With a weakened USC program, Oregon has taken advantage, best exemplified in having won the last two Pac-12 Championships and having secured the top recruiting class in the Pac-12 for three consecutive years. Oregon is also primed to win the Pac-12 again in 2021.

Clemson’s Advantages

Clemson isn’t the perfect blueprint for Oregon because Oregon is in a significantly different situation. The Pac-12 is currently considered the weakest conference, which is helpful for the Ducks giving Oregon the best chance to go undefeated any given year, but Pac-12 play also comes with a slate of nine conference games which makes the potential of making it out of the season unscathed all the more difficult.  Pac-12 membership also comes with significant financial disadvantages which Oregon has been able to overcome by the sheer generosity of Phil Knight and other major donors.

Clemson, located in South Carolina, also has a major geographic advantage over Oregon because they are in the prime recruiting territory in the nation. Coupled with Clemson being a perennial player in the College Football Playoff, Clemson is able to pull some of the best talent from the East Coast while also frequently pulling talent from the West Coast, talent that Oregon desperately needs to come to Eugene.

Tom Corno

Cristobal has done an incredible job bringing players like Noah Sewell to Oregon.

Oregon, by contrast, sits at the outskirts of the College Football world, and as a result, recruiting to Oregon isn’t easy. Oregon isn’t in the same position as Clemson was when Swinney took over. Oregon does have a national brand but lacks the geography to bring recruits to Oregon; Eugene is still very far away from home for most blue-chip recruits.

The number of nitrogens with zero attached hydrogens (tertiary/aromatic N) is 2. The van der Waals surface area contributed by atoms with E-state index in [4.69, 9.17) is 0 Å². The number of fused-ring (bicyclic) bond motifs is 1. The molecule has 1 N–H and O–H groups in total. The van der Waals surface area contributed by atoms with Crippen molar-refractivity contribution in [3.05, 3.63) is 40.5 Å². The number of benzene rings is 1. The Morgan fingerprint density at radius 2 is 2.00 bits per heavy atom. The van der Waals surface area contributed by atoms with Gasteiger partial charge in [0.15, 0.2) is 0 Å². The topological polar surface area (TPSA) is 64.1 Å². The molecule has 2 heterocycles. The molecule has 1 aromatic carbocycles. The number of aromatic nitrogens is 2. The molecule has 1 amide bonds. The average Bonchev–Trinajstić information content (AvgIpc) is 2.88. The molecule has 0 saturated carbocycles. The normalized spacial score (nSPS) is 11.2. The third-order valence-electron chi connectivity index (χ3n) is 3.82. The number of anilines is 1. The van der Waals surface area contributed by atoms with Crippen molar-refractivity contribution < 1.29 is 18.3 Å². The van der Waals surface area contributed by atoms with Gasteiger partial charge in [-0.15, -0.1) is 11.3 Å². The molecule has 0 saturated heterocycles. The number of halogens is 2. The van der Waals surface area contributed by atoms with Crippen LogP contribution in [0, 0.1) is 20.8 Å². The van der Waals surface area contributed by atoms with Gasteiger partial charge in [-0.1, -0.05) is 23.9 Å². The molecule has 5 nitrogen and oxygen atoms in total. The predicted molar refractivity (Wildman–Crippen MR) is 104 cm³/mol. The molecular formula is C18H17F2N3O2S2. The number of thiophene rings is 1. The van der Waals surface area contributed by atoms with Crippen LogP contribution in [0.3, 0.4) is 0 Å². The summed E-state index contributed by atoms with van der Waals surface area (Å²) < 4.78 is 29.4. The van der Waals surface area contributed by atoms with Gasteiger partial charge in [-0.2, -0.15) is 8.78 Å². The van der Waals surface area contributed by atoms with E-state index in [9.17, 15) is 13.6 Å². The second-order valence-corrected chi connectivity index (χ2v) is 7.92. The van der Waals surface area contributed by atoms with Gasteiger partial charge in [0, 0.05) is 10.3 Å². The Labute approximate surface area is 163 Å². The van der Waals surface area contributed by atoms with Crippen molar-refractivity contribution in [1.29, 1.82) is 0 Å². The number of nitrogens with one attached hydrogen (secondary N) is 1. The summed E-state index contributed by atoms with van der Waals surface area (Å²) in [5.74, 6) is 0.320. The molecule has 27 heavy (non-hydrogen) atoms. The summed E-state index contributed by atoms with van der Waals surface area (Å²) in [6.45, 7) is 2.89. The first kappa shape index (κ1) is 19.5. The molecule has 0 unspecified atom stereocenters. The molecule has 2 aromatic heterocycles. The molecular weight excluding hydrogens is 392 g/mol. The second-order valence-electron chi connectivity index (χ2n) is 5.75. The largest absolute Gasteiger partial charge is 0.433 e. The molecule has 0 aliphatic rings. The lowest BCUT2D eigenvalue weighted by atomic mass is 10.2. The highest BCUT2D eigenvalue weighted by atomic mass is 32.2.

2020 was a major bump in Oregon’s road in returning to College Football Playoff, especially with the terrible loss to Iowa State in the Fiesta Bowl. On-field results in 2020 were below fan expectations. Cristobal has a far more difficult job than Swinney had when he built Clemson into the national power it is today. Though there isn’t another team in the country in a better position to challenge the status quo of college football more than Oregon.

In time Oregon may come to mirror Clemson’s dominance but Oregon will do so under far more difficult circumstances. As Duck fans, we have always embraced our adversity as we sit on the outskirts of College Football’s elite, and what could be a better comeback story from a turbulent 2020 season than Oregon overcoming that adversity?

David Marsh
Portland, Oregon
Top Photo By: UO Athletics

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I had to shut down the daily articles on July 20th because I could no longer work the extra 3 to 12 hours per week of certain managerial/editorial duties. (beyond the usual ones with FishDuck)

I’ve had a blast writing without those duties, and now, due to a new agreement with the writers, I can announce that we will have articles seven days a week again. I wish to thank the writers publicly for their graciousness in coming to a solution, as now I still do not have do those extra duties with our agreement, and meanwhile the writers are back having fun creating articles as I am.